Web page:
Chicory is a root that has been roasted, brewed and used as an inexpensive coffee substitute for many, many years, but the most notable modern example of chicory use is in the coffee and chicory blend that is a staple for many New Orleans residents and Mardi Gras-goers every year. It’s a unique drink that becomes addictive once you’ve aquired a taste for it – and it is something that can be hard to find outside of New Orleans – especially if you want to make yours with high quality, freshly roasted chicory (just like your coffee beans!). Blue Bottle Coffee offers a New Orleans Iced Kit that will allow you to make your own delicious New Orleans-style coffee and chicory coffee blend at home. The kit includes their signature recipe, a pound of Blue Bottle’s New Orleans coffee blend and an envelope of pre-measured, roasted French chicory that is scaled for one pound of coffee. You will need to add your own milk, sugar, and ice to finish the recipe and complete your drink. BB recommends whole milk and organic sugar, which is what they use to make the drink themselves. It’s a taste of New Orleans (or at least, a taste of New Orleans via the SF Bay Area!) at home.
It has been a little while since I’ve featured a new Starbucks Reserve coffee, and that is largely because I’ve been stuck in a Sumatra rut for a while. The Starbucks in my area seemed to have a lot more Aged Sumatra than in some past years, and it is so good when brewed in the Clover that I’ve found it difficult to resist when it is on the menu. It finally got phased out but, luckily enough for me, a new Sumatra coffee almost immediately took its place, Blue Batak.
The coffee is produced at high elevations by farmers from the indigenous Batak Tribe in Sumatra. The coffee is wet hulled after it is picked – a process unique to the area where the parchment (thin skin surrounding the beans) is removed before the beans have been dried, and the drying process is finished without the parchment. Most coffee is dried with the parchment in place and it comes off naturally or is removed as the coffee is further processed. This process gives the beans a unique flavor and a distinctive blue hue. Don’t open a bag and expect to see the color there, however. That blue color is in the raw coffee beans and by the time they are dried and roasted, they look a lot like other coffee beans. You can still taste their uniqueness when you brew them, however, and I’ve been told that this makes the coffee a bit polarizing for Sumatra fans.
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Coffee and donuts are a match made in heaven, whether you actually dunk your donuts in your coffee or simply enjoy them side-by-side. One alternative to this pairing is to go straight for a product that combines the two, and Krispy Kreme has launched two coffee-flavored donuts that they’re hoping will deliver the best of both worlds. The two flavors are Mocha Kreme and Caramel Coffee Kreme. The Mocha is a filled donut stuffed with a chocolate and coffee flavored cream and glazed with milk and chocolate icings. The Caramel donut is a regular donut topped with a caramel and coffee icing, a mocha drizzle and served with a large dollop of “coffee Kreme” on top. They both look like something that you need a big sweet tooth to get through, so they might be a better choice for a dessert donut than a breakfast one, even with all that coffee.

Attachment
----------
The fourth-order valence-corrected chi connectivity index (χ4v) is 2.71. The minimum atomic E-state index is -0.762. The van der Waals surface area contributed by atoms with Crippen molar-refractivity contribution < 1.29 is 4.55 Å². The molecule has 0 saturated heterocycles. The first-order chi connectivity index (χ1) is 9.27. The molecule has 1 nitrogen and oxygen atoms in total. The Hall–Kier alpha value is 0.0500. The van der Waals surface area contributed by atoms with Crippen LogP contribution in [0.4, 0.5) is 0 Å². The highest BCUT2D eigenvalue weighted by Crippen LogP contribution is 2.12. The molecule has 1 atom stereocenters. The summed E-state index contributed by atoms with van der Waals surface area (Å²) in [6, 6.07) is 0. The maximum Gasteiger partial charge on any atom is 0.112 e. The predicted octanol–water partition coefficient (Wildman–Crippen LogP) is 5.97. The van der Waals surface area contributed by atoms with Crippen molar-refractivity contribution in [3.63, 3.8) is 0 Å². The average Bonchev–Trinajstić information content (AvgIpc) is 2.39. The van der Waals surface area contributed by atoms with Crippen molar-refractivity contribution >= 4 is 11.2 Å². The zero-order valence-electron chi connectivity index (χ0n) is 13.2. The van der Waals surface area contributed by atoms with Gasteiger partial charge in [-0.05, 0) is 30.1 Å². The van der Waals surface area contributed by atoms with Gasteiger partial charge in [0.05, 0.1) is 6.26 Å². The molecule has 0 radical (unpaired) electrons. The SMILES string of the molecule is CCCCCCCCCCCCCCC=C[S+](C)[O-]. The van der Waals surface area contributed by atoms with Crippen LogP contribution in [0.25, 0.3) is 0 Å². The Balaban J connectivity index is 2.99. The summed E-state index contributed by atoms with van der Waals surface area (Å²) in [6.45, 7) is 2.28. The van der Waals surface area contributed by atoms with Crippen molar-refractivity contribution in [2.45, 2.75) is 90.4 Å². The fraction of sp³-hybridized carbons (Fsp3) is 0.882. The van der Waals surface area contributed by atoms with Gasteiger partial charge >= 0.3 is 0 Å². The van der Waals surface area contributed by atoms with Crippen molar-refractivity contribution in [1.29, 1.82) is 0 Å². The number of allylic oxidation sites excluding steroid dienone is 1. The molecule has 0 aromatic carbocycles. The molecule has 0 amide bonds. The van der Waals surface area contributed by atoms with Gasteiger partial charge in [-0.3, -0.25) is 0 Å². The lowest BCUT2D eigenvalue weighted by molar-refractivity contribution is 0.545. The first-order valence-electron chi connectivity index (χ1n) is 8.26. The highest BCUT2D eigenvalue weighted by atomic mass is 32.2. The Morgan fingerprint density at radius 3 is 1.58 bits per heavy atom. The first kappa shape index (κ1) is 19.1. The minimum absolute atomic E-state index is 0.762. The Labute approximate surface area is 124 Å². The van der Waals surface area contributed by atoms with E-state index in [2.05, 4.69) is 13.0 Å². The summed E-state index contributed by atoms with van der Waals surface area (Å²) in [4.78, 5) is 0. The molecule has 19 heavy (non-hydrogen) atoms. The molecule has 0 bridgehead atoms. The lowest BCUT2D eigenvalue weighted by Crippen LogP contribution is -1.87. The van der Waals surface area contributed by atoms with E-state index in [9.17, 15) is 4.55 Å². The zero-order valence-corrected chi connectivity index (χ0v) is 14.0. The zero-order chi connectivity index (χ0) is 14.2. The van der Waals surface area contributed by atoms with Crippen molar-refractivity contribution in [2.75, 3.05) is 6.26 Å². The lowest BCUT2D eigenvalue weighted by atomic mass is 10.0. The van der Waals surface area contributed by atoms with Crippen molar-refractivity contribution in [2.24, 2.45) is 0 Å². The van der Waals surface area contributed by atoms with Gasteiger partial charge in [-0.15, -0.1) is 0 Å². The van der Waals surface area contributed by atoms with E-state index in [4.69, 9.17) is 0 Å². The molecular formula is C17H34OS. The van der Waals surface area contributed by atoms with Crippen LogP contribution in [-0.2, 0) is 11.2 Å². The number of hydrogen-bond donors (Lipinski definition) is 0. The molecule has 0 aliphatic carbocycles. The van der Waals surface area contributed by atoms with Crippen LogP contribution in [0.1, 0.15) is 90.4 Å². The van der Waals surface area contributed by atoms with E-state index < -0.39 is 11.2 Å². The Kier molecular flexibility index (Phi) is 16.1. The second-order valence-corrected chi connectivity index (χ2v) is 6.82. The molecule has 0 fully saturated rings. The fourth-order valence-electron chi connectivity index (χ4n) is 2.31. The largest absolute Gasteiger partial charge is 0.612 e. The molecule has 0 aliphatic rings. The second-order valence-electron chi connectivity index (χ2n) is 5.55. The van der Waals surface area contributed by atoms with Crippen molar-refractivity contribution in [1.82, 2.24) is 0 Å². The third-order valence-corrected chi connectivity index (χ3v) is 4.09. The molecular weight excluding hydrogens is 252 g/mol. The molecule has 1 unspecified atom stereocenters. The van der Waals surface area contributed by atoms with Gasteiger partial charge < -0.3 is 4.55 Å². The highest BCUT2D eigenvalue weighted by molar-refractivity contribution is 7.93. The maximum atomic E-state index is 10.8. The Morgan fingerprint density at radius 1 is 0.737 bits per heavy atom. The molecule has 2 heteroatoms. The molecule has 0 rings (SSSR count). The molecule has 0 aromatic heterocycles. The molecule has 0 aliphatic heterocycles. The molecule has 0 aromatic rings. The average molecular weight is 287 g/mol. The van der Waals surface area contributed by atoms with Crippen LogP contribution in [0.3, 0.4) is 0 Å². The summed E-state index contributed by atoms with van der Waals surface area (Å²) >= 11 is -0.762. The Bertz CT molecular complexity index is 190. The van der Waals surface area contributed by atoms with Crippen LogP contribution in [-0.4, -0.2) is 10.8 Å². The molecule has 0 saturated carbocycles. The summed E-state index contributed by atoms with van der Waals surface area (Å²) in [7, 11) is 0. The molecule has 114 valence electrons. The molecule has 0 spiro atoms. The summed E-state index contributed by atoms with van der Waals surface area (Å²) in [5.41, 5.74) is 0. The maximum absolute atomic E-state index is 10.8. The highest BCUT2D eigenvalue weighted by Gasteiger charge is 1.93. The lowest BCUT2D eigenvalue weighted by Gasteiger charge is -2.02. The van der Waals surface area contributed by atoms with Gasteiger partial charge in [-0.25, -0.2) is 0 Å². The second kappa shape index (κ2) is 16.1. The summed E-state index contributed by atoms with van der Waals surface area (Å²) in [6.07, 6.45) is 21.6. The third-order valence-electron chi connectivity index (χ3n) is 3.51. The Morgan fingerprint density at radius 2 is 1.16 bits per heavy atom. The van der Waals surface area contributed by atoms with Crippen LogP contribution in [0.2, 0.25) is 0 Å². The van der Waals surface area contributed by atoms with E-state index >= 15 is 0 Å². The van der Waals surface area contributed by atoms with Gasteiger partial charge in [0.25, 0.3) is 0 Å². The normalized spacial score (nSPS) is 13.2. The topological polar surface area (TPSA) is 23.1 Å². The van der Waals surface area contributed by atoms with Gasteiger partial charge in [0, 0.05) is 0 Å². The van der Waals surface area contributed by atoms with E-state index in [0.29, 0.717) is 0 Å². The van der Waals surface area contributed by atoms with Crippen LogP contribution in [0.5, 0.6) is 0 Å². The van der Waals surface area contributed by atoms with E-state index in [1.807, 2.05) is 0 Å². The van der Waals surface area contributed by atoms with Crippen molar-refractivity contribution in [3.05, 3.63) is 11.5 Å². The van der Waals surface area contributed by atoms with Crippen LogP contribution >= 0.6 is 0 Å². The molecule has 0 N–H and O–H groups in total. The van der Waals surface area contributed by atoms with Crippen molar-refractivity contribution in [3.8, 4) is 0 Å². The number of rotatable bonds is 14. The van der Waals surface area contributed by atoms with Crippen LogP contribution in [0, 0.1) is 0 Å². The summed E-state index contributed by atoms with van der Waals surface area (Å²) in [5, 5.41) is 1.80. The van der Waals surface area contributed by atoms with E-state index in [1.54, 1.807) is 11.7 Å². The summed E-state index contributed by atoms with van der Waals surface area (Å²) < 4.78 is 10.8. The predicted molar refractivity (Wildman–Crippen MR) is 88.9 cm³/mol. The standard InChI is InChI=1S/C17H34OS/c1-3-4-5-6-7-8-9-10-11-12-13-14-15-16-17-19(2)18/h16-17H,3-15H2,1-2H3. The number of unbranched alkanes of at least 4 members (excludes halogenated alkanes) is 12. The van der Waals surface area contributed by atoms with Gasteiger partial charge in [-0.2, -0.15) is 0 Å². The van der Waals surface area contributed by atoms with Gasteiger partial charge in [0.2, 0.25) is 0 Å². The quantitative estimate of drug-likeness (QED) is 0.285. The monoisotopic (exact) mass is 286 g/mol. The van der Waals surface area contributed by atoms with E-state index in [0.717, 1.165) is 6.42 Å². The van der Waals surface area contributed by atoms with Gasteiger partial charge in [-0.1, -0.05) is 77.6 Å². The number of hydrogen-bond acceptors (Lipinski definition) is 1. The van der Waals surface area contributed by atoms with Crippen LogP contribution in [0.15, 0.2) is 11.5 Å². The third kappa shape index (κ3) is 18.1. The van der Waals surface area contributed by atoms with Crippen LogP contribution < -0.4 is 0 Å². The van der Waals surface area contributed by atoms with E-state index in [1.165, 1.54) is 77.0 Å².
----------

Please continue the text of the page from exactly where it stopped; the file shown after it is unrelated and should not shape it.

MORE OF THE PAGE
The donuts will be available through the end of March at all locations. And you’ll still be able to get their classic, best-when-they-are-still-warm glazed donuts and a regular cup of coffee to go if you’re a traditionalist.
A tiramisu is a popular Italian dessert made with ladyfingers soaked in espresso and layered together with rich cream. It’s known as a “pick me up” because of all the coffee that is used in the recipe, though it never hurts to get a little bit more coffee into the picture. I recently picked up a container of Breyer’s Tiramisu Gelato, which is new flavor from the ice cream maker. It definitely captures that coffee and cream tiramisu flavor, but it also has pieces of ladyfingers in it to give it a little texture and to really tie it in with traditional tiramisu. I decided that this gelato was a great candidate for one of my favorite coffee desserts, the affogato.
I simply placed a scoop of the gelato into a small dish, dusted it with cocoa powder and poured a shot of hot espresso over the top. I added the cocoa powder because tiramisus are traditionally finished with a dusting of cocoa powder, and you’ll get a nice chocolate aroma when you pour the espresso over it. When I took a taste, I still got the cream flavor from the ice cream, but the coffee stood out even more. Those pieces of ladyfingers also kept their texture while soaking up espresso and melted ice cream, for a dessert that tasted rich and like it took a lot more time to make than it really did!
You can get a similar effect by using half a scoop of vanilla ice cream or gelato and half a scoop of coffee if you don’t have or can’t find the tiramisu gelato, though that is the way to go if you have it in your local market. I highly recommend picking up some ladyfingers to serve alongside your affogato, since extra ladyfingers are perfect for soaking up the affogato as it melts.